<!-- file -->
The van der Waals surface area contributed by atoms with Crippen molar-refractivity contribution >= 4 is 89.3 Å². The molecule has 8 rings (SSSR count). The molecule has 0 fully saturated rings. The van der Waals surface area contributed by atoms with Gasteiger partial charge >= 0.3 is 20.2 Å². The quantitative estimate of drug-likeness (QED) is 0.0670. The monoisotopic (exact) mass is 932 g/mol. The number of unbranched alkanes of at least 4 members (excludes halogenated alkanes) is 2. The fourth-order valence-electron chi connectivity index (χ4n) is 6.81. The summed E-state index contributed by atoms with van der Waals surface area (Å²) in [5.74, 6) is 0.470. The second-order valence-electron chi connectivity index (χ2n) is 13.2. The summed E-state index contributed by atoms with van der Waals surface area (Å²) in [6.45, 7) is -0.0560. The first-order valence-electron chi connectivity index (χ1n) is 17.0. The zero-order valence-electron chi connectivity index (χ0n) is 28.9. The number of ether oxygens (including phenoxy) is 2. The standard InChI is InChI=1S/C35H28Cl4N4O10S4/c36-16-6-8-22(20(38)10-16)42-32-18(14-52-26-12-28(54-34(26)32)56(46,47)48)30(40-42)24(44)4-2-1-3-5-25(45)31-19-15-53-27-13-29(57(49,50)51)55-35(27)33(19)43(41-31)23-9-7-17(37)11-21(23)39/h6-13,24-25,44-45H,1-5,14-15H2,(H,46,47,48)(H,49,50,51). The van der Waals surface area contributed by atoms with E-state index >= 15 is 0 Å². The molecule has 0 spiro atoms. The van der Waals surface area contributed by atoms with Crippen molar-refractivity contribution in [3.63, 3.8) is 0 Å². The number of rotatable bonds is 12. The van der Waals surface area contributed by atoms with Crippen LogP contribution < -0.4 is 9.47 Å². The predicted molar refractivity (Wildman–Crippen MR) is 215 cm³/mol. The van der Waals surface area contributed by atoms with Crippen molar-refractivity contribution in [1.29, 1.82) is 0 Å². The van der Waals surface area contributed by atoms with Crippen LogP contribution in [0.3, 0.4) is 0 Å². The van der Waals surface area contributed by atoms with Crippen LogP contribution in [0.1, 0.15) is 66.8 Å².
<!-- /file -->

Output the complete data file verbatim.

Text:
The van der Waals surface area contributed by atoms with Crippen molar-refractivity contribution >= 4 is 89.3 Å². The molecule has 8 rings (SSSR count). The molecule has 0 fully saturated rings. The van der Waals surface area contributed by atoms with Gasteiger partial charge >= 0.3 is 20.2 Å². The quantitative estimate of drug-likeness (QED) is 0.0670. The monoisotopic (exact) mass is 932 g/mol. The number of unbranched alkanes of at least 4 members (excludes halogenated alkanes) is 2. The fourth-order valence-electron chi connectivity index (χ4n) is 6.81. The summed E-state index contributed by atoms with van der Waals surface area (Å²) in [5.74, 6) is 0.470. The second-order valence-electron chi connectivity index (χ2n) is 13.2. The summed E-state index contributed by atoms with van der Waals surface area (Å²) in [6.45, 7) is -0.0560. The first-order valence-electron chi connectivity index (χ1n) is 17.0. The zero-order valence-electron chi connectivity index (χ0n) is 28.9. The number of ether oxygens (including phenoxy) is 2. The standard InChI is InChI=1S/C35H28Cl4N4O10S4/c36-16-6-8-22(20(38)10-16)42-32-18(14-52-26-12-28(54-34(26)32)56(46,47)48)30(40-42)24(44)4-2-1-3-5-25(45)31-19-15-53-27-13-29(57(49,50)51)55-35(27)33(19)43(41-31)23-9-7-17(37)11-21(23)39/h6-13,24-25,44-45H,1-5,14-15H2,(H,46,47,48)(H,49,50,51). The van der Waals surface area contributed by atoms with E-state index >= 15 is 0 Å². The molecule has 0 spiro atoms. The van der Waals surface area contributed by atoms with Crippen molar-refractivity contribution in [3.63, 3.8) is 0 Å². The number of rotatable bonds is 12. The van der Waals surface area contributed by atoms with Crippen LogP contribution < -0.4 is 9.47 Å². The predicted molar refractivity (Wildman–Crippen MR) is 215 cm³/mol. The van der Waals surface area contributed by atoms with Crippen molar-refractivity contribution in [1.29, 1.82) is 0 Å². The van der Waals surface area contributed by atoms with Crippen LogP contribution in [0.3, 0.4) is 0 Å². The van der Waals surface area contributed by atoms with Crippen LogP contribution in [0.1, 0.15) is 66.8 Å².